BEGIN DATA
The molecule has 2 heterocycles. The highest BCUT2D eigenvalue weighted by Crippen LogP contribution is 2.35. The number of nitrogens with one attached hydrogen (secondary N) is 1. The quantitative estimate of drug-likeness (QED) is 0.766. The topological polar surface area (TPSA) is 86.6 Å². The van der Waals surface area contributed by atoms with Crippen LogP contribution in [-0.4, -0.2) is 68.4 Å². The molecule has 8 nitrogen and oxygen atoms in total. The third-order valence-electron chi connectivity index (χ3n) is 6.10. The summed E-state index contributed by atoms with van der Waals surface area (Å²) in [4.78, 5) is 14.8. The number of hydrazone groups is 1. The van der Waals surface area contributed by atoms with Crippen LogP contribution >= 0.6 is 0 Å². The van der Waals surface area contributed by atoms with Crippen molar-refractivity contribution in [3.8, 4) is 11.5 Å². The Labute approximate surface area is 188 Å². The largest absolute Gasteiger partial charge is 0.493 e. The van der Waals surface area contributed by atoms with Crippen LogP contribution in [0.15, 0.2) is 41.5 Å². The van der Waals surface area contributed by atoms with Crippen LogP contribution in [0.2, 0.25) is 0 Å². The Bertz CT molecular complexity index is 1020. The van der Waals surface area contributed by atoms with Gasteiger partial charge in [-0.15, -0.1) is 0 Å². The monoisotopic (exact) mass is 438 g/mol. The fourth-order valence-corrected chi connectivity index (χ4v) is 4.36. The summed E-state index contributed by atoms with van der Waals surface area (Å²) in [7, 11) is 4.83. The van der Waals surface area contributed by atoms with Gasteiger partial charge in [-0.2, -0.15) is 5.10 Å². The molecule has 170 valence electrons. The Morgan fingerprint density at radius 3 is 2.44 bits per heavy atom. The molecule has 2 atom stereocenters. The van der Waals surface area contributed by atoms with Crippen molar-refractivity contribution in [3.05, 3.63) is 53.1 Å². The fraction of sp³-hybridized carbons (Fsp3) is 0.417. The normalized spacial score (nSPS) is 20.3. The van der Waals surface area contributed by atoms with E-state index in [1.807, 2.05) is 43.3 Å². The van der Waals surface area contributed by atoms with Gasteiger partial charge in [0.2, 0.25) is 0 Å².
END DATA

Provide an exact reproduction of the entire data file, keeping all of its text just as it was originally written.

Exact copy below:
The molecule has 2 heterocycles. The highest BCUT2D eigenvalue weighted by Crippen LogP contribution is 2.35. The number of nitrogens with one attached hydrogen (secondary N) is 1. The quantitative estimate of drug-likeness (QED) is 0.766. The topological polar surface area (TPSA) is 86.6 Å². The van der Waals surface area contributed by atoms with Crippen LogP contribution in [-0.4, -0.2) is 68.4 Å². The molecule has 8 nitrogen and oxygen atoms in total. The third-order valence-electron chi connectivity index (χ3n) is 6.10. The summed E-state index contributed by atoms with van der Waals surface area (Å²) in [4.78, 5) is 14.8. The number of hydrazone groups is 1. The van der Waals surface area contributed by atoms with Crippen LogP contribution >= 0.6 is 0 Å². The van der Waals surface area contributed by atoms with Crippen molar-refractivity contribution in [3.8, 4) is 11.5 Å². The Labute approximate surface area is 188 Å². The largest absolute Gasteiger partial charge is 0.493 e. The van der Waals surface area contributed by atoms with Crippen LogP contribution in [0.15, 0.2) is 41.5 Å². The van der Waals surface area contributed by atoms with Crippen LogP contribution in [0.2, 0.25) is 0 Å². The Bertz CT molecular complexity index is 1020. The van der Waals surface area contributed by atoms with Gasteiger partial charge in [-0.15, -0.1) is 0 Å². The monoisotopic (exact) mass is 438 g/mol. The fourth-order valence-corrected chi connectivity index (χ4v) is 4.36. The summed E-state index contributed by atoms with van der Waals surface area (Å²) in [7, 11) is 4.83. The van der Waals surface area contributed by atoms with Gasteiger partial charge in [-0.2, -0.15) is 5.10 Å². The molecule has 170 valence electrons. The Morgan fingerprint density at radius 3 is 2.44 bits per heavy atom. The molecule has 2 atom stereocenters. The van der Waals surface area contributed by atoms with Crippen molar-refractivity contribution in [3.05, 3.63) is 53.1 Å². The fraction of sp³-hybridized carbons (Fsp3) is 0.417. The normalized spacial score (nSPS) is 20.3. The van der Waals surface area contributed by atoms with E-state index in [1.807, 2.05) is 43.3 Å². The van der Waals surface area contributed by atoms with Gasteiger partial charge in [0.2, 0.25) is 0 Å².